Wasted on the Young’s Australian theatrical release date: March 3, 2011

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6 thoughts on “Wasted on the Young movie review: scorching social allegory

  1. AACTA film nominations 2012: AFI Awards | Cinetology

    […] Wasted on the Young – the trailblazing debut of writer/director Ben C Lucas — also picked up only one nomination, unfortunately not surprising given this bold, edgy and socially explorative film was criminally under-rated by critics and, in turn, AFI members. They rightfully nominated it, however, for Best Editing. […]

  2. The unnoticed parallels between mental health initiatives and portrayals in Australian film | Cinetology

    […] Wasted on the Young depicts the horrific experiences of a bright teenage girl who attends a house party and is drugged and raped. When she returns to school, battered physically and emotionally, she is relentlessly bullied, much of it occurring online. Driven to desperation, she brings a gun to school and entertains thoughts of getting even. […]

  3. KeithJLawrence

    >>‘Lord of the Flies’ is ‘Lord of the Flies’ for the iPad generation.<<

    Can you really imagine iPad generation reading the novel and/or watching a black and white movie? I'd also put Wasted on the Young there with Lindsay Anderson's 'If…'

    I'm with Luke. It may be to a large degree formulaic in terms of its story – but certainly not in its delivery. There was enough uncertainty to be left wondering where we were going with the film. The film may be flawed but certainly not 'unengaging'.

    BTW as it was Jonathan who was taking the video footage, it was his laptop Darren hacked.

  4. shiralee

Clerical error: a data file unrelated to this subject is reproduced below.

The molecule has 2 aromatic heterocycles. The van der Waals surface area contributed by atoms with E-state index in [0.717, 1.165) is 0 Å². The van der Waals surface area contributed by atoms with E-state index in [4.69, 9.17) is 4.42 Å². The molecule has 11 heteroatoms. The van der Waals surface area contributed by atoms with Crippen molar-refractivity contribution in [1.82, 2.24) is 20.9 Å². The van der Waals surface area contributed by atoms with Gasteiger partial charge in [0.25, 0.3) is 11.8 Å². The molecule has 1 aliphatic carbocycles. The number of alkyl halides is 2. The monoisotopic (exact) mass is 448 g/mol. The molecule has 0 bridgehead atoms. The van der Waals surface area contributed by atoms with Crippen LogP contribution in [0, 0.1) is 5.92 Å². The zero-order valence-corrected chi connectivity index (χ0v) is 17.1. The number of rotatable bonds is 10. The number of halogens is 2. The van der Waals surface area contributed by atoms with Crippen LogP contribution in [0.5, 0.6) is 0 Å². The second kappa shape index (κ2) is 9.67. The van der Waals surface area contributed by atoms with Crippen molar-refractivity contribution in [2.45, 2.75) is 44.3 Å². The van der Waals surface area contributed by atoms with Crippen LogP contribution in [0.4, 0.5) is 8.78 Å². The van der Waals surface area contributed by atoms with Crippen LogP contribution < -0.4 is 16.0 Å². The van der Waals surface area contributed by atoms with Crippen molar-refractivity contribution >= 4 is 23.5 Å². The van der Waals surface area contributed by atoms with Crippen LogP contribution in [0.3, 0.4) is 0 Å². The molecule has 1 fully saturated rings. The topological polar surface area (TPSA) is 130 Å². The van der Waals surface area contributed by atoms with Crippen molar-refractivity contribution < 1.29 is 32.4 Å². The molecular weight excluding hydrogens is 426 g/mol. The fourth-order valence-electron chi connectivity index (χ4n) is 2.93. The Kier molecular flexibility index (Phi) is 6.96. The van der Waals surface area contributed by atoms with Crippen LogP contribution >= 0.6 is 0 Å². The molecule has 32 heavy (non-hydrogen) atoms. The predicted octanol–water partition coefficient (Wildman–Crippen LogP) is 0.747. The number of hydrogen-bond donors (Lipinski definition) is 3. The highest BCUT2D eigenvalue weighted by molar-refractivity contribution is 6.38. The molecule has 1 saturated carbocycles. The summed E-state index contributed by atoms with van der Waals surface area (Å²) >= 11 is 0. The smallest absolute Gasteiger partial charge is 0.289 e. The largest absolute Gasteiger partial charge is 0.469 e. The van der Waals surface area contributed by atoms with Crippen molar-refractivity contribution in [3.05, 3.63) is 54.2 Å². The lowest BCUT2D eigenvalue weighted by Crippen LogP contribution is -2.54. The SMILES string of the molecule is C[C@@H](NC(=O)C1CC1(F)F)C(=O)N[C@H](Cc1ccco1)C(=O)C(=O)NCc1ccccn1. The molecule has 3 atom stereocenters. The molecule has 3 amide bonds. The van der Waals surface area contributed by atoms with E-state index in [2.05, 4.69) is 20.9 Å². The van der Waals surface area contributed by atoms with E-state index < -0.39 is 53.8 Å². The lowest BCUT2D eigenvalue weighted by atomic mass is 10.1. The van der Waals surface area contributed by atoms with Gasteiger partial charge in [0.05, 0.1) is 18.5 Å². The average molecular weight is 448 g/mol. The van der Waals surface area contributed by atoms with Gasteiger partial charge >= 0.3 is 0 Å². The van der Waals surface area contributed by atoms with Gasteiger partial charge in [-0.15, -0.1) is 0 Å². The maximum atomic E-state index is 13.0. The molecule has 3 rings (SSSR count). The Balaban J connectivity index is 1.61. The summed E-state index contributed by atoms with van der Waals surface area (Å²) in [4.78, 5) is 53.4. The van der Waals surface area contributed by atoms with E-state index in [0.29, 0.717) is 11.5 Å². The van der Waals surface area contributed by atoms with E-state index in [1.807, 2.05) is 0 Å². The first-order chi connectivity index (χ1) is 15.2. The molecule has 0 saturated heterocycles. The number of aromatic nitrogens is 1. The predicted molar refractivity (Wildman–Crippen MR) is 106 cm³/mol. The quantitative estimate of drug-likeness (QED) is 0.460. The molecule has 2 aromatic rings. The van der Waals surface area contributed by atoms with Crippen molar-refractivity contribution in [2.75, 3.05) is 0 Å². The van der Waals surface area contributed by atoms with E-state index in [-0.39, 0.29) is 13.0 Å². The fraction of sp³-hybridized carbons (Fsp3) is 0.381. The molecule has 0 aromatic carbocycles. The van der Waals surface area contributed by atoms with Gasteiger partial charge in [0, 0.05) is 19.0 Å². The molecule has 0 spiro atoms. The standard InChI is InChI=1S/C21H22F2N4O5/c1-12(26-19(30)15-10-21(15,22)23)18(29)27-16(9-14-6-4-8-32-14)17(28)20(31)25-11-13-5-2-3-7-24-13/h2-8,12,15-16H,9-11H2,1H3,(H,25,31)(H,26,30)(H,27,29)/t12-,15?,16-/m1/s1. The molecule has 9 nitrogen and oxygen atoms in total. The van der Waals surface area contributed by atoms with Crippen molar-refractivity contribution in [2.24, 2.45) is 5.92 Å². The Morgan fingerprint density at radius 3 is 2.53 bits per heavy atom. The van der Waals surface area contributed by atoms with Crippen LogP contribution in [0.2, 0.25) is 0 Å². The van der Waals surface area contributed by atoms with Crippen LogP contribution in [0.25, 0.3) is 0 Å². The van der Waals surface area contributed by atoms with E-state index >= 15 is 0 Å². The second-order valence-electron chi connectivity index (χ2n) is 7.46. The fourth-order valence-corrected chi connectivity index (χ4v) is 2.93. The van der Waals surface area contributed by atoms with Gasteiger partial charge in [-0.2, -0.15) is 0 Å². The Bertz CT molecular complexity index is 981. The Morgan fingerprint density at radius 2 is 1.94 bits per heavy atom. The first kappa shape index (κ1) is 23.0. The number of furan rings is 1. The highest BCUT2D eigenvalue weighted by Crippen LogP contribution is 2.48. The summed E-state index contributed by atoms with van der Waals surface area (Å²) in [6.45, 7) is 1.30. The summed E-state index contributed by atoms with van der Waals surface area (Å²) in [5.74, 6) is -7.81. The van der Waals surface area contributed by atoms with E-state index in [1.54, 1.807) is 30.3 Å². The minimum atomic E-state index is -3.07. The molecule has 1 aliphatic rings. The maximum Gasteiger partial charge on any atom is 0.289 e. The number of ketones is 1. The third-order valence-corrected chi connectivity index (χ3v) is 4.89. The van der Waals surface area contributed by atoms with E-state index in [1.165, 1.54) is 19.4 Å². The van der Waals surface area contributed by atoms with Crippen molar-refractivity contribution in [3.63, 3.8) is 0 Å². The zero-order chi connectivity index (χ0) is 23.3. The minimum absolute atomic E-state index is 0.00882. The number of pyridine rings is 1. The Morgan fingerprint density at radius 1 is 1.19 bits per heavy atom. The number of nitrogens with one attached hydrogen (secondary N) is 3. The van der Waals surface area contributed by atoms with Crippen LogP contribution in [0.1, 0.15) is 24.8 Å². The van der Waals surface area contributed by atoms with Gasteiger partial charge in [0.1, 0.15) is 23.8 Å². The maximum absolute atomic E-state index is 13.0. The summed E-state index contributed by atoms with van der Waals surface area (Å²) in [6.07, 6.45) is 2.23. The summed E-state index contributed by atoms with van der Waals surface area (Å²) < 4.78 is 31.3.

“It’s then you can be forgiven for assuming the next two or so hours will consist of another same old same old story of a bullied youth’s struggle for retribution. Lucas spends the remainder of the running time proving just how wrong that assumption was.”

    I disagree. After Darren gets taunted and slapped around in the changing rooms, Lucas actually does spend the remainder of this film’s running time proving just how right your assumption, i.e. a bullied youth’s struggle for retribution, was. Throughout the film, if Darren isn’t fantasizing about or actually seeking revenge for himself or Xandrie, then what is he doing? Admittedly, he does swim a few laps of a pool, eats a couple of bowls of cereal and plays a few video games, but for the most part, if he isn’t either imagining or discussing shooting up the school a la Columbine, then Darren is holed up in his bedroom building an intricate robot that will help him take the revenge he seeks. The action also includes him hacking into his step (not half) brother, Zack’s laptop. Later, much of the film is taken up with Darren’s methodical planning of a means of broadcasting incriminating footage he has found. Further in, he organizes other victims of bullying to trap Zack. Finally, on cue and unsurprisingly, the obvious and unoriginal theme is rammed home when the “evil will triumph when good men do nothing” card is played while Zack very publicly gets his comeuppance. And that’s it – a predictably uncomplicated ending. As usual, in films about bullying, the best man, the heroic, physically weaker underdog, wins. Take out the gratuitous violence, facebook and texting and what’s left? The bare bones of unengaging version of the same old same old story.